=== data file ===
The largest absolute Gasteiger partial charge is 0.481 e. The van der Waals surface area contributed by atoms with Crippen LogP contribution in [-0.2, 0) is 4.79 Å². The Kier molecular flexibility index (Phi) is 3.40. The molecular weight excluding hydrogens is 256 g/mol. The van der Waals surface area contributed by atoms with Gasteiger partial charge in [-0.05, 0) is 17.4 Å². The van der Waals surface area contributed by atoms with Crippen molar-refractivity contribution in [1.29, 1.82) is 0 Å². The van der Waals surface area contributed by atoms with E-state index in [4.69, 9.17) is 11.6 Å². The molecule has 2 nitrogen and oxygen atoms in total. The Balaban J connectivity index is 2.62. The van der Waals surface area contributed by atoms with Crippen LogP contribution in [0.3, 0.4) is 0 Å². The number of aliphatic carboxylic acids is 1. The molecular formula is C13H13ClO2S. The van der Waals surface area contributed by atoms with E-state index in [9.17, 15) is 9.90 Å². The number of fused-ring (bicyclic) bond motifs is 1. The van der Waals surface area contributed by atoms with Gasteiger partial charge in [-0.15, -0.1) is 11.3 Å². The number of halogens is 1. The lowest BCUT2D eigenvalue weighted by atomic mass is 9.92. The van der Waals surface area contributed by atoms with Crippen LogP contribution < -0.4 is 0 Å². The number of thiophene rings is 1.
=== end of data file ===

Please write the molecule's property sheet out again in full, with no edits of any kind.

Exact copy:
The largest absolute Gasteiger partial charge is 0.481 e. The van der Waals surface area contributed by atoms with Crippen LogP contribution in [-0.2, 0) is 4.79 Å². The Kier molecular flexibility index (Phi) is 3.40. The molecular weight excluding hydrogens is 256 g/mol. The van der Waals surface area contributed by atoms with Gasteiger partial charge in [-0.05, 0) is 17.4 Å². The van der Waals surface area contributed by atoms with Crippen molar-refractivity contribution in [1.29, 1.82) is 0 Å². The van der Waals surface area contributed by atoms with E-state index in [4.69, 9.17) is 11.6 Å². The molecule has 2 nitrogen and oxygen atoms in total. The Balaban J connectivity index is 2.62. The van der Waals surface area contributed by atoms with Crippen LogP contribution in [0.3, 0.4) is 0 Å². The number of aliphatic carboxylic acids is 1. The molecular formula is C13H13ClO2S. The van der Waals surface area contributed by atoms with E-state index in [9.17, 15) is 9.90 Å². The number of fused-ring (bicyclic) bond motifs is 1. The van der Waals surface area contributed by atoms with Gasteiger partial charge in [-0.15, -0.1) is 11.3 Å². The number of halogens is 1. The lowest BCUT2D eigenvalue weighted by atomic mass is 9.92. The van der Waals surface area contributed by atoms with Crippen LogP contribution < -0.4 is 0 Å². The number of thiophene rings is 1.